Moreover, the official White House stance on the use of herbicides was that it did not violate “any rule of international law concerning the conduct of chemical warfare,” a precedent “established by the British during the emergency in Malaya.” It was also argued that the use of herbicides, which did not target human populations, was akin only to its agricultural use domestically. Little was known at the time about the byproduct of 2,3,7,8-Tetrachlorodibenzo-p-dioxin (TCDD), also known as Dioxin, that occurred during the accelerated industrial manufacturing of the herbicides and the extent of subsequent Dioxin contamination in the herbicides.
On January 13, 1962, the first official Operation Ranch Hand mission flew over National Route 15, which stretched from the port of Vũng Tàu to Bien Hoa Air Base. As the American involvement in Vietnam escalated, so too did the use of herbicides. Operation Ranch Hand in Vietnam expanded to include large areas of southeastern Laos, in December 1965, and reached its peak by 1967 when over 1.5 million acres were sprayed.
“If we think they’re winning, you can imagine what they think.” President Lyndon Johnson, in a telephone conversation with Senator Mike Mansfield, 1965
The Apparent End
While opposition to the defoliation program existed from the very beginning, it did not grow in strength until 1967 when the Federation of American Scientists submitted a petition to the White House. More than 5,000 renowned scientists, 17 Nobel Laureates, and 129 members of the National Academy of Sciences implored President Kennedy to halt the program, but with no effect.
The U.S. scientific community continued to raise concerns about the ecological and human impacts of the herbicides, and conducted field investigations in Vietnam under the auspices of the American Association for the Advancement of Science.
Even Senator Robert Kennedy famously warned: “At the end of it all, they may say, as Tacitus said of Rome: ‘They made a desert, and called it peace.’”
In 1969, a study found that Dioxin-contaminated 2,4,5-T was teratogenic, meaning that at high doses it caused birth defects in mice. A follow-up study a year later found what the chemical companies already knew: that the 2,4,5-T herbicidal component in the 12 million gallons of Agent Orange was contaminated with Dioxin. These findings led to the U.S. decision to restrict the use of Agent Orange altogether, though the U.S. EPA did not formally ban the use of 2,4,5-T until 1979. Later studies eventually found that Dioxin also caused adverse health effects and birth outcomes in humans. In 1997, the International Agency for Research on Cancer (IARC) of the World Health Organization, classified TCDD as a “known human carcinogen.”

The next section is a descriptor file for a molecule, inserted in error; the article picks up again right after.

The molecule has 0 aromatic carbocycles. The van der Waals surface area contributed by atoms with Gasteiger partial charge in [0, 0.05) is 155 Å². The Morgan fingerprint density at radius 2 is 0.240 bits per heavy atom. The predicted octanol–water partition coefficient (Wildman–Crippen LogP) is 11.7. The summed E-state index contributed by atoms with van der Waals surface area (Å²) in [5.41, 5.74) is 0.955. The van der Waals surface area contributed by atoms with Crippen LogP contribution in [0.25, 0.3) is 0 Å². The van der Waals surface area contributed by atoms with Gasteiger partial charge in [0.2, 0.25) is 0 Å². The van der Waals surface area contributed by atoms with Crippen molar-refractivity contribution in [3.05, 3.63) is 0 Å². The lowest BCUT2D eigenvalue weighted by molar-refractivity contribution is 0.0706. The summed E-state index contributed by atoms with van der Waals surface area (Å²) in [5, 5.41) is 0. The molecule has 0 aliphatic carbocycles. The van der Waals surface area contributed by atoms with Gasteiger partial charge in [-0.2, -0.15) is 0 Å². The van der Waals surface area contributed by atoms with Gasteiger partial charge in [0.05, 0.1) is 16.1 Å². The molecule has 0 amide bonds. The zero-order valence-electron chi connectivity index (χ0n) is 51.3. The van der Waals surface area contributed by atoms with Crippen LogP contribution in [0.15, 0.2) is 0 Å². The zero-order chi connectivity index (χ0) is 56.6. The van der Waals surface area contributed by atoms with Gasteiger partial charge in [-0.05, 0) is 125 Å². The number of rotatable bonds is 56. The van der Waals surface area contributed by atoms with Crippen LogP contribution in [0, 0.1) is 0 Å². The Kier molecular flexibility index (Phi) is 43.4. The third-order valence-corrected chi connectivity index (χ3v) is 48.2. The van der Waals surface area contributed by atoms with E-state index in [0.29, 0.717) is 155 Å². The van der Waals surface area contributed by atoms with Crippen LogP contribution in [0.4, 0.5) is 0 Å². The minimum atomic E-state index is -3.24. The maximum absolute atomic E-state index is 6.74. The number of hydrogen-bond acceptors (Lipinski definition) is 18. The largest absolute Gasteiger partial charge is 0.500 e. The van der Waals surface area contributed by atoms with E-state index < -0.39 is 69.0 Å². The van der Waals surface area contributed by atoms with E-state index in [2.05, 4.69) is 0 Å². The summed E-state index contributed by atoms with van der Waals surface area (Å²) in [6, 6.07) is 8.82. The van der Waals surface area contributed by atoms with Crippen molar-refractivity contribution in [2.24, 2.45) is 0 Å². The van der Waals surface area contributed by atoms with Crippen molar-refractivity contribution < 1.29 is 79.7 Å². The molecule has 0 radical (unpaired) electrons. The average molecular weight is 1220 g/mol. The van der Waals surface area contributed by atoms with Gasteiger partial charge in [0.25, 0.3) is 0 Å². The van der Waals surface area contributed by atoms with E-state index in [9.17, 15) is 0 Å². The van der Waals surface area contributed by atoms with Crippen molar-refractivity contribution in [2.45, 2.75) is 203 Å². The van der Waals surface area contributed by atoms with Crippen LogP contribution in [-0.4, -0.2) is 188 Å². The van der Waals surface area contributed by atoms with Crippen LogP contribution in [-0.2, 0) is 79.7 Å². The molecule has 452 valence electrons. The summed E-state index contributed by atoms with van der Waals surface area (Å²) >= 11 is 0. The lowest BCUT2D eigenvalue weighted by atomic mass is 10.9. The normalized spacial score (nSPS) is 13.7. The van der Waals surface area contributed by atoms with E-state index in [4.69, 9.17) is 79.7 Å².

The last defoliation mission using Agent Orange took place in April 1970. But its use for perimeter spraying of U.S. military bases continued for the next six months. The Air Force flew its last official crop spraying mission using Agent Blue on January 7, 1971. South Vietnamese forces continued spraying the remaining stocks of Agents Blue and White until 1972.
In September 1971, the surplus inventories of Agent Orange, including those under the control of the Armed Forces of South Vietnam, were re-barreled as part of the operation code-named “Pacer IVY,” at Da Nang, Bien Hoa and Tuy Hoa air bases. The barrels were then shipped to Johnston’s Island in the South Pacific until it could be determined how they would be disposed of. Meanwhile the 860,000 gallons of surplus Agent Orange in the U.S. were shipped to the Seabees base in Gulfport, Mississippi, where it was stored until 1977. Then, in that same year, about 2.3 million gallons of Agent Orange from Gulfport and Johnston Island were incinerated in the South Pacific Ocean on the Vulcanus, as part of “Operation Pacer Ho.”
“Operation Ranch Hand” became a footnote in most accounts of the war in Vietnam, but its widespread use of Agent Orange and other herbicides, its toxic legacies, are still felt today.